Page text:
Now, when you turn age 65, that HSA will act like a traditional IRA. You can take money out for anything you’d like, but you’ll pay taxes on it when you do, just like a traditional IRA. However, you can still pay medical expenses from your HSA tax free!
Here’s another benefit of an HSA: there’s no minimum distribution. With a traditional IRA, you’ll have to start taking out a minimum amount each year, and that amount is determined by the IRS. However, you can keep money in an HSA as long as you’d like.
There are lots of details how to invest in an HSA, so make sure you talk with an investment pro before you pull the trigger. And remember, it’s only an option if you’re in a high-deductible insurance plan. If you’re healthy, it may be a good place to invest extra cash.
Option 2: Open A Taxable Investment Account
Lots of people assume that you can’t invest in a mutual fund unless it’s in an IRA or a 401(k). Did you know you can open an investment account through a brokerage firm and put as much money in it as you want? And it’s a good option if you have money left to save.
There is one big advantage of having a taxable investment account: you can take the money out any time you’d like. You don’t have to wait until age 59½ to spend it. Why does that matter, since we'd typically tell you to leave all of your investments alone? Well, if you want to retire early, like in your 50s, you will need an income stream. But you won’t be able to touch a 401(k) or IRA without paying big penalties. A taxable account is a good solution to that problem.
The principle of good investing is the same: spread your investments across four categories of funds: growth, growth and income, aggressive growth, and international. Keep a balance across those and you’ll have a buffer against the ups and downs of the market.
The drawback of this kind of investment is obvious: you pay taxes on any money your account earns. When you pay those taxes will vary, so we won’t go into specifics here. Just know that Uncle Sam wants his money, so be ready for that.
Option 3: Invest In Real Estate
Purchasing a home or an apartment complex for others to rent can be a great way to earn passive income—if you can buy with cash. Don’t ever go into debt to purchase rental property! If you really want to invest in real estate but don’t have the cash on hand, save it up until you do. Debt is bad, even if it generates income!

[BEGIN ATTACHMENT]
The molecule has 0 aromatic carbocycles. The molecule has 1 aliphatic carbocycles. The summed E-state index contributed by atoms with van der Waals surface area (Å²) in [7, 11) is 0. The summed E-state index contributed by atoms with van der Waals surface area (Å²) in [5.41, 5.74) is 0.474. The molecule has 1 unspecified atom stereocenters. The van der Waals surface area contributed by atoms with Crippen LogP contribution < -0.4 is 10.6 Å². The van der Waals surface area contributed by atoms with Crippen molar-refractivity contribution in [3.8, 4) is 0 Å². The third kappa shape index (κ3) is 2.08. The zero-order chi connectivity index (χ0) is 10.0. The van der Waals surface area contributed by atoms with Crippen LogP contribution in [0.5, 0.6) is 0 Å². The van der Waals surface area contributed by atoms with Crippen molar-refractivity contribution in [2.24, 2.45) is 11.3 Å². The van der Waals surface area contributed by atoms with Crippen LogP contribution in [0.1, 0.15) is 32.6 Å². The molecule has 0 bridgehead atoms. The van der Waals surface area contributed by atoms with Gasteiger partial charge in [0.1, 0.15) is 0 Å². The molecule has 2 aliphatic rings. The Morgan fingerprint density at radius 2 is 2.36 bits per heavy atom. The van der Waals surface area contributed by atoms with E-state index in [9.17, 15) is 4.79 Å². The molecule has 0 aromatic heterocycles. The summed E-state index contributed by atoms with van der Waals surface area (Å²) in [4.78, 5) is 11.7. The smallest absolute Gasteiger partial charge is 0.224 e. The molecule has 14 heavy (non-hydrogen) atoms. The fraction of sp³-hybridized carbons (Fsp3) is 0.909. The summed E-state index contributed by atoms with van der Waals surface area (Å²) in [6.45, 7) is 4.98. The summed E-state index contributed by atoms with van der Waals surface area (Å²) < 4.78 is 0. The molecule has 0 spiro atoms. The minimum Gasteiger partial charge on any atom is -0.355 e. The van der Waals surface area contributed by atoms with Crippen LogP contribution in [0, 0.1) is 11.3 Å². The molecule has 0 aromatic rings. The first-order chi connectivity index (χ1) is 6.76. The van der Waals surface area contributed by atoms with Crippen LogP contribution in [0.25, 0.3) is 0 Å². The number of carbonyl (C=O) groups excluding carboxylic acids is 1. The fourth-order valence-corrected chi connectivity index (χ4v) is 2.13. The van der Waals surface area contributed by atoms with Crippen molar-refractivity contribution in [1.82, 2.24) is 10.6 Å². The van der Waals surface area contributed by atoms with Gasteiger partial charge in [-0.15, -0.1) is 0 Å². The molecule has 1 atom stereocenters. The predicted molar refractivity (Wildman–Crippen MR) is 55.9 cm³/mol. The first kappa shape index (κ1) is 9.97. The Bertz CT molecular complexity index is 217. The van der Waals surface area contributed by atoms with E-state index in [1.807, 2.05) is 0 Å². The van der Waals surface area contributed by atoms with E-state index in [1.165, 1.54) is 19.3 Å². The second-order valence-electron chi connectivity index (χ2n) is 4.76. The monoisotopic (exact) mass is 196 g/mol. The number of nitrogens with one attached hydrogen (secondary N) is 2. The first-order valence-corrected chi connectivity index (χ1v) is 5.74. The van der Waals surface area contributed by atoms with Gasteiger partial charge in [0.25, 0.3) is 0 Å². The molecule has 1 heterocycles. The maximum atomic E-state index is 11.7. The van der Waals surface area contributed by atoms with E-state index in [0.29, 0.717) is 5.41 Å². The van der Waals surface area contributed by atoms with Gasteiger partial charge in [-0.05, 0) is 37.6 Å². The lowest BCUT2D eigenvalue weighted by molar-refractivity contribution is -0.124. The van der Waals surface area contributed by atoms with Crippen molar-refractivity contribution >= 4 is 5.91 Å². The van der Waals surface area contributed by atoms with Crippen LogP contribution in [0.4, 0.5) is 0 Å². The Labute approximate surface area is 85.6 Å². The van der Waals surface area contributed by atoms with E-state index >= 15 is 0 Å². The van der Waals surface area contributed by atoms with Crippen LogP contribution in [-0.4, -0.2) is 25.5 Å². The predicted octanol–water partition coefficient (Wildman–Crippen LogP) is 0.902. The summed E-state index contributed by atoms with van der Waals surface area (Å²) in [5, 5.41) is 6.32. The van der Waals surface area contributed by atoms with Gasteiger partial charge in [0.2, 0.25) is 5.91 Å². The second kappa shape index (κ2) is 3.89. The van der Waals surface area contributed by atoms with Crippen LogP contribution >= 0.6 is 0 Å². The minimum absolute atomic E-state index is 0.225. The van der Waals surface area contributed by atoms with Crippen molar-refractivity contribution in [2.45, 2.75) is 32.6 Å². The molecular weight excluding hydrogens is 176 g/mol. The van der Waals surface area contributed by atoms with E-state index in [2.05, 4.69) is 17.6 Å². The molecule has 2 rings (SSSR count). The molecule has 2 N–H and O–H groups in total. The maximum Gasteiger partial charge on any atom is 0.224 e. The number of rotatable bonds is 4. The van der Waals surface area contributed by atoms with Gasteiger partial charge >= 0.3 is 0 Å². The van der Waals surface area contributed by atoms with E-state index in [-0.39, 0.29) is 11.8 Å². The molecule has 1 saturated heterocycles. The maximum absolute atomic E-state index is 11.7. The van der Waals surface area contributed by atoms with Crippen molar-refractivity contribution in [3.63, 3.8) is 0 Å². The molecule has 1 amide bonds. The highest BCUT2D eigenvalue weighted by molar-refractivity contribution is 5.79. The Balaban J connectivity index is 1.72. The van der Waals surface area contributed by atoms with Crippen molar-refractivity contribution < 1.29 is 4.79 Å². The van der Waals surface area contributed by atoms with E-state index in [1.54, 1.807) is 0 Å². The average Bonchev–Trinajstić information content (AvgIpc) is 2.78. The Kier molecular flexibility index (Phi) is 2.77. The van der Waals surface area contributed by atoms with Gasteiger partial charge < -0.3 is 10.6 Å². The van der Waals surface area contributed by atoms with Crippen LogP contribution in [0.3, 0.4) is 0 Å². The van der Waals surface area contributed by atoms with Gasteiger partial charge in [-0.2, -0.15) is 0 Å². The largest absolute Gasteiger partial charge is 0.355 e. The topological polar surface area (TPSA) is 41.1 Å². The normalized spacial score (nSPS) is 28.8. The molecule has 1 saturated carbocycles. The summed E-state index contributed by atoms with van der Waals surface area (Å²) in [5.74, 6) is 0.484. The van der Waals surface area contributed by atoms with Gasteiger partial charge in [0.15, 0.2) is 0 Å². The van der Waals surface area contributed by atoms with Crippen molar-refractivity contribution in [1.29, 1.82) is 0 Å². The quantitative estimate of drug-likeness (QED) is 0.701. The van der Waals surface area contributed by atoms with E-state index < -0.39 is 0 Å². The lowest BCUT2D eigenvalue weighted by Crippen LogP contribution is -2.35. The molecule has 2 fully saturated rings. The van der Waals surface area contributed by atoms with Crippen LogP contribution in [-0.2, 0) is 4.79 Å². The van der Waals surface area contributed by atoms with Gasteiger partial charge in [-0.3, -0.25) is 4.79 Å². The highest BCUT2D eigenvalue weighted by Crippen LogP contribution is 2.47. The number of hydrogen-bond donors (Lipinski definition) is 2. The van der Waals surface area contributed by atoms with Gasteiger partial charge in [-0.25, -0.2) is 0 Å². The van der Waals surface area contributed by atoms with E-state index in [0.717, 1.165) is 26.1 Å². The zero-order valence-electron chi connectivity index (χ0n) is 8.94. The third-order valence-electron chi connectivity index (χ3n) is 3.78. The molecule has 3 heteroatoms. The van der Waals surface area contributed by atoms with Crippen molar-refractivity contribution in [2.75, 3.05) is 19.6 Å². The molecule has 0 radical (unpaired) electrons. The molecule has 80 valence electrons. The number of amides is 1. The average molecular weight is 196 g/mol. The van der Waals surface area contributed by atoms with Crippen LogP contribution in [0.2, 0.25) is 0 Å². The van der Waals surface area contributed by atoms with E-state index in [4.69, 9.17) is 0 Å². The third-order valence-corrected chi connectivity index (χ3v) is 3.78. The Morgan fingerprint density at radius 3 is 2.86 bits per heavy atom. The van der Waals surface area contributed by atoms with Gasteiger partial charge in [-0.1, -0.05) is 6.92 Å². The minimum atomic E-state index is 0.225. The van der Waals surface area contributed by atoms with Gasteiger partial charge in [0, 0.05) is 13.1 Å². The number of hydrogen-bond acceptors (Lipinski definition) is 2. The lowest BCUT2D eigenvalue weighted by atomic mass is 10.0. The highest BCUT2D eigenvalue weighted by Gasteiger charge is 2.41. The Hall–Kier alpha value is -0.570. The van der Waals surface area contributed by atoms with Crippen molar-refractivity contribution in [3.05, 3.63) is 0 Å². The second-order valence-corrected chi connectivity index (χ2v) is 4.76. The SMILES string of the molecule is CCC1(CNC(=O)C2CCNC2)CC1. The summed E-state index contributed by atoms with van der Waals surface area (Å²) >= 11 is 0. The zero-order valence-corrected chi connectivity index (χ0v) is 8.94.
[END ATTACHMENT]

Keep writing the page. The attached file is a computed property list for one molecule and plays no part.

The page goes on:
If you decide on real estate, here are some essentials:
- A separate checking account. It’s easier to do the accounting work and keep track of tax-related transactions. And if you mix personal with business, you could be breaking some tax rules.
- Three months’ expenses. Yep, you need an emergency fund just for your rental property. To calculate how much you’ll need, add up the monthly rent you plan to charge. Add in insurance premiums (per month), property taxes, condo fees, utilities, and (possibly) property manager costs. Then multiply by three. That’s how much you need.
- Get property near you. You need to be able to do routine checks of the property to do routine maintenance (changing the air filter; painting the trim; fixing a leak) and to make sure the renter hasn’t destroyed it. If you live far away, you’ll need to figure in the cost of paying a property manager. That will eat up at least 10% of your profits.
Advice When Investing More Than 15%
Investing beyond 15% of your income doesn’t have to be complicated. In fact, plenty of millionaires keep their investing very simple—a balance of mutual funds and debt-free real estate. No need to get complicated.
Plenty of millionaires keep their investing very simple—a balance of mutual funds and debt-free real estate. No need to get complicated.
Here’s one other piece of advice. When you’re looking to increase your investing, the first stop should be at your investing professional’s office. Proverbs 11:14 (NLT) says, “Without wise leadership, a nation falls; there is safety in having many advisers.” You need a good financial pro on your side who can help you wade through the options and make the best decision based on the available money and your goals.